DAVE: By the time I started wrestling, I’d always been slightly bigger built. I had to accentuate that more, get even bigger, get even broader, get even stronger. I just physically couldn’t go the other way. To make myself even smaller that is.

To be a professional wrestler, you have to be someone that makes people take notice. No matter where you go, if you walk into a shopping mall or a bar, people have got to look at you. People have to want to look at you. If you go unnoticed then you’ll probably find it harder to make people notice you and I don’t blend in anywhere.

HARI: You’re working another big, brute of a man Damian O’Connor in October. In the build up, are you growing your hair out to try and see who’s the hairiest?

DAVE: God no. I’ve not shaved my chest for years. That’s 6 to 7 years where I’ve accentuated that.

HARI: Damo said in an interview he was fed up of looking around at people who look like swimmers. So he decided to grow his hair out, bulk up and just look like a man. Rather than the trend going around now about styled moustaches and beards

DAVE: A few people have started doing it now. I’ve had my beard for the past year though, I’m a rough around the edges kind of man. I sent out a tweet the other day:

“Congratulations to everyone starting to grow beards. Way to stay ahead of the curve! #waittillthenextbandwagon”

It’s also about how much of it makes you stand out. I’ll out last those who are doing it because it’s trendy. Also for wrestling, it should work and enhance your gimmick. People look at you for the overall package. If it suits you, it can really add to you and you can make it unique even if other people are doing the same thing, because it is suited to you.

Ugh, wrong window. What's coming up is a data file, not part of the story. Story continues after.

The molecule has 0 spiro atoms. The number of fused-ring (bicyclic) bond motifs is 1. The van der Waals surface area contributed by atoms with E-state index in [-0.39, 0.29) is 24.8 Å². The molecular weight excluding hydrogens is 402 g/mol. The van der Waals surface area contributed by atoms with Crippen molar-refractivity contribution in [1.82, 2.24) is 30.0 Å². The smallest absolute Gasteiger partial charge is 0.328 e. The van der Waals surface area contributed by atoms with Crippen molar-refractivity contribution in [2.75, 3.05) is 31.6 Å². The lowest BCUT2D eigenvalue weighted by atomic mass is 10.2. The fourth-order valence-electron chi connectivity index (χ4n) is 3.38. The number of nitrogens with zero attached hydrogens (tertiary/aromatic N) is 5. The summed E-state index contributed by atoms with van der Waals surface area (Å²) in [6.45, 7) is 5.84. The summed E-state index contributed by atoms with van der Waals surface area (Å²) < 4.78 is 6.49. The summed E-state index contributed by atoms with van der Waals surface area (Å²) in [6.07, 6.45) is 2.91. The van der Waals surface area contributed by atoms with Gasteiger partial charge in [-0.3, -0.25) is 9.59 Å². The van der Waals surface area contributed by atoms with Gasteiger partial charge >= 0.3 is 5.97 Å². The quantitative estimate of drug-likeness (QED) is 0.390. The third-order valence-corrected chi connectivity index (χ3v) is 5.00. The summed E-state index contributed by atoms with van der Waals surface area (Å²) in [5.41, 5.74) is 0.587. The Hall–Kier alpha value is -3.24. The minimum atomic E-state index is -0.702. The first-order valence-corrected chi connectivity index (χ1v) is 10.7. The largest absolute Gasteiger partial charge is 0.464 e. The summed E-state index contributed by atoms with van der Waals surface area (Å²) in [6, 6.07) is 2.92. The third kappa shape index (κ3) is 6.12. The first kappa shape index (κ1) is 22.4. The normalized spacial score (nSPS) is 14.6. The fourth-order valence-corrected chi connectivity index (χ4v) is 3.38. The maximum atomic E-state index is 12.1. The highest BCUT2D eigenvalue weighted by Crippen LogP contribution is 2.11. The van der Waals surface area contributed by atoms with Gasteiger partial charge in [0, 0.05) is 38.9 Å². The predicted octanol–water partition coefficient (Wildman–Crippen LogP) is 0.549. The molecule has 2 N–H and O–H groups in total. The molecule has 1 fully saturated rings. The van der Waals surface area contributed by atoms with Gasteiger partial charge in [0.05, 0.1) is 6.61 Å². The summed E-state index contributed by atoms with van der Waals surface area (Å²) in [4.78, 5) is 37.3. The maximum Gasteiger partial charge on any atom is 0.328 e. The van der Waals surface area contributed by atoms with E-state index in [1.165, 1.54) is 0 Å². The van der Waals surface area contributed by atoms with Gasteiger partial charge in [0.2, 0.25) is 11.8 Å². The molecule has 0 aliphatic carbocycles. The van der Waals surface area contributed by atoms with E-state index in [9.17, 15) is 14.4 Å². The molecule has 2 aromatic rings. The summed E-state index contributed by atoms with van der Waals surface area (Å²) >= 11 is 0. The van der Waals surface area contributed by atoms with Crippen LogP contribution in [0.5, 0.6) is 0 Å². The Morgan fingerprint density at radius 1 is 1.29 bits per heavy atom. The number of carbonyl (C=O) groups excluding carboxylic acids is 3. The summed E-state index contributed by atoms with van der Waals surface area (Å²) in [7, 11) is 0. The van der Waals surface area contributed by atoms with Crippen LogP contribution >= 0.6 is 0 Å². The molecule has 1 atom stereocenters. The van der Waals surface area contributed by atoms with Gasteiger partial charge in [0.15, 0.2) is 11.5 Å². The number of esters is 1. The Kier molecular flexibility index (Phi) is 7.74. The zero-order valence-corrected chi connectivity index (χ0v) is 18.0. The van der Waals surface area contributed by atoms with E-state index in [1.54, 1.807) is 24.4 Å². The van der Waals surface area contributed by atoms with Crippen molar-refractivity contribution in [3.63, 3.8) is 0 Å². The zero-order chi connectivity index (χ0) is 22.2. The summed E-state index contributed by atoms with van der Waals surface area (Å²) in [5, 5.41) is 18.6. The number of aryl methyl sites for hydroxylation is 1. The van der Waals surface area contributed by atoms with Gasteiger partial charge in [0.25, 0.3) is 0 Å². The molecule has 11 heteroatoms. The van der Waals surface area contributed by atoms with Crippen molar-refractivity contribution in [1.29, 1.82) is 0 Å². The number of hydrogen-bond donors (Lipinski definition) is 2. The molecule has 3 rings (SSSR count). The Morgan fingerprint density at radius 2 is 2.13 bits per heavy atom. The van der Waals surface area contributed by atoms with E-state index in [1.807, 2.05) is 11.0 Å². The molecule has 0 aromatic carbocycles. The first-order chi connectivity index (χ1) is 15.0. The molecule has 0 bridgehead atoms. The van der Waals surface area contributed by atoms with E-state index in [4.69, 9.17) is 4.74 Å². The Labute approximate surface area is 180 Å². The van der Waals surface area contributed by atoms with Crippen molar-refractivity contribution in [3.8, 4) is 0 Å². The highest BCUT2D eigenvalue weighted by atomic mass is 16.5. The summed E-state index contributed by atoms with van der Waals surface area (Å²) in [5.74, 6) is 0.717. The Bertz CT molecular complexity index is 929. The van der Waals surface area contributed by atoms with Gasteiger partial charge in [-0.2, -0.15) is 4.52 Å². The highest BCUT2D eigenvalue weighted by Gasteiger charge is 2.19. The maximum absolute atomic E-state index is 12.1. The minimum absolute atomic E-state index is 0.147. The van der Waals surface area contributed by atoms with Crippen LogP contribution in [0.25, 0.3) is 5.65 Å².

HARI: Your Team SPLX mate and now NXT star Fergal Devitt is on to some great things. During his last run, was there a favourite entrance of his you enjoyed?

DAVE: I was there for a few of them. The one I wasn’t at was the Joker inspired one at Progress, that seemed to get an amazing reaction. Then again, when he came as Bane to York hall, that got an amazing reaction.

HARI: It was great to see for wrestling, because Devitt was so well-established, due to his time in Japan and with his style, that he didn’t really have to prove himself in a wrestling sense anymore. Which then left him free to bring in influences outside of wrestling.

DAVE: Some guys might have that thought, but they’ve not quite got the footing in the business yet. He’s got a ton of respect and a ton of talent. Some people without that credibility might do something like that and just look naff.


End of part 1.

In the next and final installment, Dave delves into the right mental state you need to be in as a professional wrestler in Britain, believability in wrestling, storytelling and his parents’ reaction when he worked with The Million Dollar Man Ted DiBiase.


For more from Britain’s philosophising Bastard, follow him on Twitter @DaveMastiff


For more from Hari, follow me on Twitter @HotChocHari and visit http://www.hariramakrishnan.com